How to save lives and get ahead with big data and AI

As Challenge Lead at the Amsterdam Economic Board, Jeroen Maas is focused on developing the region’s AI health ecosystem into a world-class hub by connecting the most relevant local players in academia, industry and government. The challenges remain daunting, yet Maas maintains his enthusiasm and sense of humour. In this interview he discusses the sector – and what data science and AI innovators will need to break out of the pack in the coming years.

The Amsterdam Area is aiming to extend the average healthy lifespan of citizens by two years by 2025 – the 750th anniversary of the founding of the city. That’s quite the birthday present. Can you explain how big data and AI are going to play a role in this – and the role of yourself and the Amsterdam Economic Board?

“For us, it all started five years ago, when the Amsterdam Economic Board decided to focus on health and began identifying our region’s strengths. We found several powerhouses: one in AI and the other in data science – plus another in medical research and applications. This was at the time Google was promising contact lenses that could measure insulin levels – which incidentally never made it to market. But as a result, every self-respecting country was jumping on data and health. And we saw that the Amsterdam region had lots of opportunities.”

“The white coats and the black turtlenecks were simply not talking to each other, and they really needed to talk.”

“But we also identified a few problems: people didn’t really know each other. The white coats and the black turtlenecks were simply not talking, and they really needed to talk. Many of these small pilots were failing and none were scaling – when perhaps they would have progressed faster or survived if people reached out to others working on similar things who were, literally, 100 meters down the road.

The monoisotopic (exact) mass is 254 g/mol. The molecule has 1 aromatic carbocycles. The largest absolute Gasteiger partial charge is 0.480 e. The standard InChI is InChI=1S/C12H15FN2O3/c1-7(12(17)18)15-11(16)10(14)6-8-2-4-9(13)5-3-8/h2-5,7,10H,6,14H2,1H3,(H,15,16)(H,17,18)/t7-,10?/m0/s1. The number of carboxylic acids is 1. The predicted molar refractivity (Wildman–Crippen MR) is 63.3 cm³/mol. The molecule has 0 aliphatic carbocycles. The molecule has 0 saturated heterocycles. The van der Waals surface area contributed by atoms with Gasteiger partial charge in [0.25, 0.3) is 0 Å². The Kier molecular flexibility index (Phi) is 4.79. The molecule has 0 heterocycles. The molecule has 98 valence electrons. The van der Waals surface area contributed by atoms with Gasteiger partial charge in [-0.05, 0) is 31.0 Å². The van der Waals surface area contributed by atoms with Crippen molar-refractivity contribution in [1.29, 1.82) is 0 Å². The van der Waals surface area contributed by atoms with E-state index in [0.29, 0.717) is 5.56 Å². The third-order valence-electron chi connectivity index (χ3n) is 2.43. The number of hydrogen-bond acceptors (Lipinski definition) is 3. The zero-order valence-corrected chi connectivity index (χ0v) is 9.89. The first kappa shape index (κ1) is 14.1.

And then there was also another large challenge that remains to this day: a lack of a connected data infrastructure. And you need this to use artificial intelligence to develop new things…”

Many places are hyping themselves as an AI hub. What sets Amsterdam above the hype?

“Well, we’re already applying it on a clinical level – that’s how we rise above the hype. AI and data science have already been applied to improve youth health, in the better treatment of sepsis in intensive care, in limiting post-operation infections… Our main challenge now is in scaling these projects up.”

While challenges remain, the local ecosystem is developing rapidly. What developments are getting you excited right now – making you optimistic the Board can achieve its 2025 ambition?

“Many things! On the 25th of September we’re signing a memorandum of understanding between top sector players and knowledge institutions, along with the municipality and the Board, that we will all work together on the execution of the Life Sciences & Health Amsterdam Action Plan – which includes working on this infrastructure. This will help stimulate the collaboration between academia and industry. So that’s great: That the board directors are saying “We want to be part of this. We want our people to be part of this.” And our regional AI-health ecosystem is growing faster than ever. All the players and different factors needed to bring innovation from research to reality are now present. The rapidly growing interest in health and AI is also reflected in the increasing number of meetings on the topic.”

Plus, we have several projects on the go that should open massive amounts of patient data. But yes, a few obstacles remain…”

Read the complete interview here on our Insights portal.

Interview & copy: Edenfrost, Steve Korver

24 September 2019

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